Making that migration timetable yours
When slower development might open new doors

The one thing to add to make a 3000 faster

Some say it's faster storage, and others claim it's extra CPUs. But the one item that any 3000 customer can add to their systems to improve performance is almost always memory. Unlike processors, upgraded systems or other things HP simply doesn't make anymore for the 3000, memory has always been available from third parties. How much to add depends on who you ask.

HP has weighed in on memory needs for MPE/iX on its Jazz Web site. In a white paper written a couple of years ago about investments in disc storage, HP's Walt McCullough said that the 3000 is designed to go to disk only when what it needs is not in memory. Therefore, he says

The greater the amount of memory for the HP e3000, the more efficient it will run (to a point). MPE uses available (server) memory as a cache to store user process information and also keeps a virtual copy of the file.

But add to what point? Ask Bill Lancaster, CTO of Lund Performance Solutions, and he'll give an answer that has more to do with a CFO than a CTO. "The best axiom about memory on MPE is to buy all you can. Very, very rarely is there such a thing as too much memory."

Lancaster explains that MPE's memory utilization

is best viewed from the perspective of how effective it is in acting as a cache. The two top metrics in evaluating this are Read Hit Percentage (the percentage of all read IO’s satisfied in RAM) and CPU Busy on Memory Management. You want a Read Hit Percentage in excess of 95 percent and CPU Busy on Memory Management less than 4-5 percent.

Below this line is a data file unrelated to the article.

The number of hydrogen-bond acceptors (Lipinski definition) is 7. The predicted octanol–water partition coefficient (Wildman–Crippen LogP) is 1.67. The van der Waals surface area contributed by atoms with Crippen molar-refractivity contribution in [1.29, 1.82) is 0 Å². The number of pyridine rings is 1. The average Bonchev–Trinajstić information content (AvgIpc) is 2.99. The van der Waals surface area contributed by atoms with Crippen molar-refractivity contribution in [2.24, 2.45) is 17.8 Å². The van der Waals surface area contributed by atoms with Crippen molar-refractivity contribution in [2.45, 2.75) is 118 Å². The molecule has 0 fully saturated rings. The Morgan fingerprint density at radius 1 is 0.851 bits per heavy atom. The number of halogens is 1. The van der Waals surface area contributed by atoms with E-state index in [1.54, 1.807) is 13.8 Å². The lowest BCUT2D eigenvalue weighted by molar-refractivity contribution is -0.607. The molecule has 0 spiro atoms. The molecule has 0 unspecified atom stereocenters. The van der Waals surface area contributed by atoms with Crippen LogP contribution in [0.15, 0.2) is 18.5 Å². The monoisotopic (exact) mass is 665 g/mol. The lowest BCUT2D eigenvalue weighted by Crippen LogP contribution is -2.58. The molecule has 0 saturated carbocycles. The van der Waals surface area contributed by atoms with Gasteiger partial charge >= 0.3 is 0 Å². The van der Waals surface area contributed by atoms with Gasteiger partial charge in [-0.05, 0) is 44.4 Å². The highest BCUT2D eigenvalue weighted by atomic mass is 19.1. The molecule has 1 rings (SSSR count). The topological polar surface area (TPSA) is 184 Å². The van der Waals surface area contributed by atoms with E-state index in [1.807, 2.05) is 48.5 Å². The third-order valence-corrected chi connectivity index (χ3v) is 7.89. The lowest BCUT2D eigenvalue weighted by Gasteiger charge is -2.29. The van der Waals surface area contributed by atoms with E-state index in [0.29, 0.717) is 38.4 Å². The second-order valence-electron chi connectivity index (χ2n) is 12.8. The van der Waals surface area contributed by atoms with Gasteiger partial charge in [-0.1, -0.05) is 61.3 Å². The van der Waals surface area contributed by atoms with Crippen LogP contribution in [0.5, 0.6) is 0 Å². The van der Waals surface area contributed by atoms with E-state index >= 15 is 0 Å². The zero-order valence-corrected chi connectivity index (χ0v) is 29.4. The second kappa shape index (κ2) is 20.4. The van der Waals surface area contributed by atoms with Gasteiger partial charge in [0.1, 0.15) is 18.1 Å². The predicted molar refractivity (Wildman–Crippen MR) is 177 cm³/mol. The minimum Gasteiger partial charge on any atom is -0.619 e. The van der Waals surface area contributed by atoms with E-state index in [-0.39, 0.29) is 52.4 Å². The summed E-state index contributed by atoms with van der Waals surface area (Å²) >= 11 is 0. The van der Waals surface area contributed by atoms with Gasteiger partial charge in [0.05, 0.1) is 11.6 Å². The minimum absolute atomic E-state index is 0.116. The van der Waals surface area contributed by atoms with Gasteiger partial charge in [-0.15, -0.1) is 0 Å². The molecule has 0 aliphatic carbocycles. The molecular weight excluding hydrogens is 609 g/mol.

Users report that memory is "so cheap now it's really a no-brainer" to add it to HP 3000s. The "add as much as you can buy" rule of thumb might trump another guideline, one recounted by Dave Waroff of the San Juan School District: 64Mb/CPU + 16Mb (for the 3000's Transaction Manager) + 8Mb/batch job + 4Mb/session.

If you're unable to buy all the memory that you can fit into your 3000, and some more strategic measurement will help, then Lancaster's firm offers a good multi-platform solution to measure anything on a Unix, Windows, Linux or MPE/iX server. Meta-View Performance Manager includes Lund's Performance Gallery Gold suite.  It's a product you can use to justify an optimal memory configuration and improve performance. Not bad for an add-on that is "so cheap now it's really a no-brainer."